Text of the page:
Friday, 19 November 2010

It's a wonderful life - and it was for Tony

My favourite film is – and has been for many years – Frank Capra's 1946 masterpiece called It's A Wonderful Life.

To those who don't get it, this is just a whimsical American fantasy piece about a man who is given redemption by an incompetent angel. However, for those who do truly understand it, this is a truly uplifting film which shows how one man's life touches so many others and how no man who is truly loved can ever feel their life has been anything but a triumph.

This film kept coming back to me on Tuesday when I attended the beautiful funeral service of Tony Morgan at St Swithun's Church in Bathford.

I got to know Tony a few years ago when he was consort to one of his five beloved daughters, Loraine Morgan-Brinkhurst, when she was chairman of Bath and North East Somerset Council. Every time I met him he had the ability to make me feel like I was the most important person in the room, and his warmth, kindness and genuine love of life shone out of his eyes.

On Tuesday I realised that this quiet and unassuming man had the ability to do the same to everyone and I can honestly say I've rarely ever been as moved as I was during this quite remarkable service.

As well as an inspired and inspiring speech by Loraine herself and some beautiful words from nephew Kevin Moore and sons-in-law John Fry, Paul Allison and John Davies, the moment that really struck me was when Tony's many grandchildren went to the front of the church and paid their own incredibly moving tributes.

For someone from a relatively small family it seemed like there were dozens of these grandchildren but what really touched me was the way all of them spoke as if they were the only grandchild Tony had ever had because he clearly loved and delighted in every one of them.

Their loving words would have been heart-breaking – if they weren't completely inspiring.

As I left the service I thought again about my favourite film. It's main character George Bailey is given the chance to see what life would have been like had he not been born and when he realised the impact he'd made on others, he saw that it is, after all, a wonderful life.

For Tony Morgan it was exactly the same. As I looked around the packed church it was almost impossible to find a dry eye but this was a mixture of tears of sadness, tears of joy and tears of pride.

That is the impact that this humble man had on all around him and having not known him terribly well before the service, I felt I really knew him by the end. And my admiration soared.

It showed to me, once again, that we should not judge a man by the size of his bank balance or his home but by the size of his heart and his capacity for love.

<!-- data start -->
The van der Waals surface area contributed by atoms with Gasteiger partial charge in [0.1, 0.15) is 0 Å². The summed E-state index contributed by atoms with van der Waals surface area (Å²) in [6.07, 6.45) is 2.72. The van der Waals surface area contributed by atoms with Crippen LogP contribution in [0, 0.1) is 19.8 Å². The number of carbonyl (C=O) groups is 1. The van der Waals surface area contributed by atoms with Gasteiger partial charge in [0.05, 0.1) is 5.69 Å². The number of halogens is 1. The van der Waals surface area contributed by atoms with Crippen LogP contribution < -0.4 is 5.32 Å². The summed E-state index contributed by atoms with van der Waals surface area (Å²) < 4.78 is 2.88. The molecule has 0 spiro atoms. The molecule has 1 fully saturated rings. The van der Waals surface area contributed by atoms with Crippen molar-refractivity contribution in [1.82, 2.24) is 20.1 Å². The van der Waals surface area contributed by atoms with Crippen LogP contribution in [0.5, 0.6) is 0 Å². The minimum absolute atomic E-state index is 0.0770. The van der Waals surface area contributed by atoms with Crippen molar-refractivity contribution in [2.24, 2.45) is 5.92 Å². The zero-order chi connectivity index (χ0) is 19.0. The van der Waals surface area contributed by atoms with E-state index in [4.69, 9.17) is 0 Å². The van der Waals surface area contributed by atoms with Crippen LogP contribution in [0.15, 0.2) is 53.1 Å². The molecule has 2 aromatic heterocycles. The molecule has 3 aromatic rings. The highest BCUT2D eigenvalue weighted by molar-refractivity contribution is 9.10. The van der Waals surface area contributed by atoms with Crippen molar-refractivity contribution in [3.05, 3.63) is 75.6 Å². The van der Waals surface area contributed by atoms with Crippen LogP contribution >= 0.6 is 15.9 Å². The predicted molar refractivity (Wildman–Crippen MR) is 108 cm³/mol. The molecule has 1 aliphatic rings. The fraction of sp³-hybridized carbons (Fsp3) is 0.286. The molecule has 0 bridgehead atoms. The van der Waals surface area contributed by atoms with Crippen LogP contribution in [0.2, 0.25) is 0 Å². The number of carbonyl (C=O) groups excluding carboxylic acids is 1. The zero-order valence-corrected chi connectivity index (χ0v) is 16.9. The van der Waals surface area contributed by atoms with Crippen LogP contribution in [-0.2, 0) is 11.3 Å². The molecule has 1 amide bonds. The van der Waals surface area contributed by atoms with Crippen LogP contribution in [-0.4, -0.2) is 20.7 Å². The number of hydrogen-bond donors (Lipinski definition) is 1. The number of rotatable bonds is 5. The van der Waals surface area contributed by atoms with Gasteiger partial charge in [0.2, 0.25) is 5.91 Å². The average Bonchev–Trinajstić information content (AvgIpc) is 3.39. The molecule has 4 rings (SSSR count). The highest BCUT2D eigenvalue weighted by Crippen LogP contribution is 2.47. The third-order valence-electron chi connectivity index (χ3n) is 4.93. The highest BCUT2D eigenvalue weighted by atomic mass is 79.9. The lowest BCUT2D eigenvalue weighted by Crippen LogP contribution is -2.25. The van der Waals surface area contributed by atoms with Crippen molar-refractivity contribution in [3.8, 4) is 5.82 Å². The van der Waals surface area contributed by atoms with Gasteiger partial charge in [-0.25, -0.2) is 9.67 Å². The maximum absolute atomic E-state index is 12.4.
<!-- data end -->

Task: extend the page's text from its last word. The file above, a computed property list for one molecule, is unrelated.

In that context, Tony Morgan was truly a man amongst men.

Thursday, 4 November 2010

This was Hitler's favourite song. Or rather it wasn't.

Last night I was due to climb every mountain – well, head down the Lower Bristol Road – and go to Bristol to watch The Sound of Music onstage.

It was amazing to me the effect this had on some of my colleagues when I casually mentioned the news. As it is not the sort of music that people usually associate with me, I expected to be ribbed mercilessly but within minutes of mentioning it several hard-bitten hacks were heard to be singing about lonely goat herds and troublesome nuns.

It is just one of those shows that seems to ‘get’ everyone.

Having thought I’d done well to keep my credibility intact, however, I then completely ruined it with a chance remark. Someone said that their favourite song in the film was Edelweiss and I retorted: “Well, you may like it less when you realise it was Hitler’s favourite song”.

“Are you sure?” said someone.

“I am,” I replied. Firmly. Ish.

Two minutes later I was peeling egg off my face when I realised (or rather Wikipedia proved to my ‘doubter’) that the song was actually written in, err, 1959. I then weakly tried to regain my wrecked credibility in the ‘things-you-don’t-know-about-Hitler’ stakes by saying: “Ah well, did you know he designed the Volkswagen Beetle?”

Wikipedia – which you soon realise can be your biggest enemy as well as your best friend – found that this was nonsense too. The dictator had asked in 1933 for a ‘people’s car’ to be designed but his pencil never touched paper.

So once again I’d fallen for an urban myth.The truth is we can often fall of these and that is why Stephen Fry’s QI is an invaluable way of stopping us from repeating “truths” which are actually nonsense.

So, can I stop all of you from making similar mistakes by assuring you, for example, that Humphrey Bogart never said “Play it again Sam” in Casablanca, Sherlock Homes was never quoted in the novels as having said “elementary, my dear Watson”, Captain Kirk never uttered the line “beam me up Scottie” and Darth Vader never said the phrase “Luke, I am your father”.

And, to save you wasting a good ten minutes of your life hearing a long, urban myth story, can I assure you that David Beckham NEVER paid off somebody’s mortgage so his son could have a party at Alton Towers. If the elements of that story sound at all familiar then I’m not surprised because I’ve been told it in three different offices over the last few years or so by sincere people who claim they even know whose house was paid off by the generous footballer. But it never happened.

Trust me. I’m a journalist.

The only problem with de-bunking urban myths is that they do take some of the fun out of life. I love the story of how NASA apparently spent millions trying to develop a pen that would write upside down in space while the Russians just used a pencil. But, sadly, it wasn’t true.

Just like the moon landings, in fact.